Dukes top A-10 leader SLU in electric contest

Courtesy of Pittsburgh Sports Now | Dukes guard Tavian Dunn-Martin guards a UIC ball-handler on Nov. 12. Dunn-Martin, a sophomore transfer from Akron, has added speed and quickness to DU’s backcourt.
Courtesy of Pittsburgh Sports Now | Dukes guard Tavian Dunn-Martin guards a UIC ball-handler on Nov. 12. Dunn-Martin, a sophomore transfer from Akron, has added speed and quickness to DU’s backcourt.

Jacob Hebda | Staff Writer


With the buzzer sounding and the backboard lights beaming bright red, Duquesne guard Tavian Dunn-Martin strode toward the basket in a moment that perfectly encapsulated the Dukes’ big win Wednesday evening.

Time had expired, but that didn’t keep Dunn-Martin from winding up for a monster dunk.

His attempt slammed off the rim, but that did nothing to suppress the wide smile on his face. That meaningless individual effort may have failed, but his team’s collective work against Saint Louis surely hadn’t.

With a 77-73 win over the Billikens, the A-10’s top team, Duquesne may have just captured the most signature victory of the Keith Dambrot Era on the Bluff thus far.

Like Dunn-Martin’s missed dunk, the Dukes were far from perfect. However, like that missed dunk, Duquesne displayed a great deal of energy and excitement in its biggest matchup of the season thus far.

Despite being out-rebounded 54-31, outscored on second-chance points 29-15 and shooting just over 20 percent from behind the arc, Dambrot’s team put together a convincing performance.

Forward Marcus Weathers posted a career-high 19 points. With nine rebounds, he fell just one short of a double-double.

Swingman Eric Williams Jr. didn’t shoot very well outside of the paint, but still managed a double-double with 16 points and 12 rebounds.

Point guard Sincere Carry, who as a freshman has already become one of Dambrot’s go-to guys, overcame some early turnovers to finish with 10 points and seven assists.

Defensively, the Dukes held Saint Louis to 38.8 percent shooting and allowed only two made 3-pointers.

Making the effort all the more impressive was the poise Duquesne showed in spite of some obvious challenges.

For starters, the Billikens were picked to finish atop the Atlantic 10 in the preseason, while Duquesne was predicted to finish eleventh. After a 5-0 start to conference play, Saint Louis looked every bit the team they were thought to be.

Saint Louis also started three seniors against this underclassmen-laden Dukes team. In Dambrot’s words, “that’s an old team… we played against a very mature, solid group.”

The obstacles facing the Dukes were not limited to these factors, however. In-game adversity presented itself when big man Austin Rotroff injured his knee almost immediately after coming off the bench early on.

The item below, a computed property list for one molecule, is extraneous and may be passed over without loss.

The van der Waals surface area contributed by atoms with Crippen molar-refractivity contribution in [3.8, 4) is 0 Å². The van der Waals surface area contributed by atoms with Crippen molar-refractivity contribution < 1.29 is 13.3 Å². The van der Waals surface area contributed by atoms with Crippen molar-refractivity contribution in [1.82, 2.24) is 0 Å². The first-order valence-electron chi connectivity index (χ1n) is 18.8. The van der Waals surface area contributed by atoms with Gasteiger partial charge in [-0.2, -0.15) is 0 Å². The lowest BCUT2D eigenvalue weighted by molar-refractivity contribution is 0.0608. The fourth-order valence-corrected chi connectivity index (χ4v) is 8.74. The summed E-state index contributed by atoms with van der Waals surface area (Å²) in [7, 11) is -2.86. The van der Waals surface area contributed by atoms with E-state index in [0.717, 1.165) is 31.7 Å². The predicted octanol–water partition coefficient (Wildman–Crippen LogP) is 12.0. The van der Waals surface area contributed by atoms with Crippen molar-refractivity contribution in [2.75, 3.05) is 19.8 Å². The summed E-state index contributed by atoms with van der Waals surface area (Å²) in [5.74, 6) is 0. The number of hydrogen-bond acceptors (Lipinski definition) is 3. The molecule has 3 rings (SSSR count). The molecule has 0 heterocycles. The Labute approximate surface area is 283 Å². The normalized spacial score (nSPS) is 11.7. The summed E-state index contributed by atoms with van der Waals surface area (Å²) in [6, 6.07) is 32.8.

Furthermore, Duquesne also struggled grabbing boards and fifty-fifty balls in the game’s first half.

None of these challenges fazed the Dukes, who looked confident and composed throughout the game in spite of the underestimations, intangible adversity and on-court struggles.

By no means was it a perfect performance, but it was incredibly encouraging nonetheless.

After a bit of a sloppy first half, Duquesne took control in the second half and eventually pulled away from the Billikens.

There is still progress to be made for this young squad, but right now the Dukes are keeping pace with the best teams in the A-10. Since a loss to Davidson, they have won five consecutive conference games.

It has been a great stretch, and the Duquesne fan base, which has endured years of bad basketball, is beginning to acknowledge the far-improved play of their team.

A few days after Dambrot called for Duquesne fans to fill the seats against Saint Louis, the A.J. Palumbo Center crowd made its presence known. With 3,011 fans in attendance, it was a raucous environment.

Dambrot stated that “the crowd was terrific,” although he wasn’t fully content.

Referencing his “perfectionist” nature, the Dukes’ coach said, “I’m not gonna be satisfied with three thousand people in the building, but by the same token, why should they come at this point until we prove we can win?”

With the bulk of A-10 play still remaining, the Dukes still have plenty to prove. However, one thing this team no longer has to prove is that it’s moving in the right direction.

There was plenty of discussion about the potential of this team entering the year, but now it’s beginning to provide tangible evidence. A 14-5 start is the program’s best since 2011, and with the way this group has been playing lately, the expectations and excitement may only continue to swell.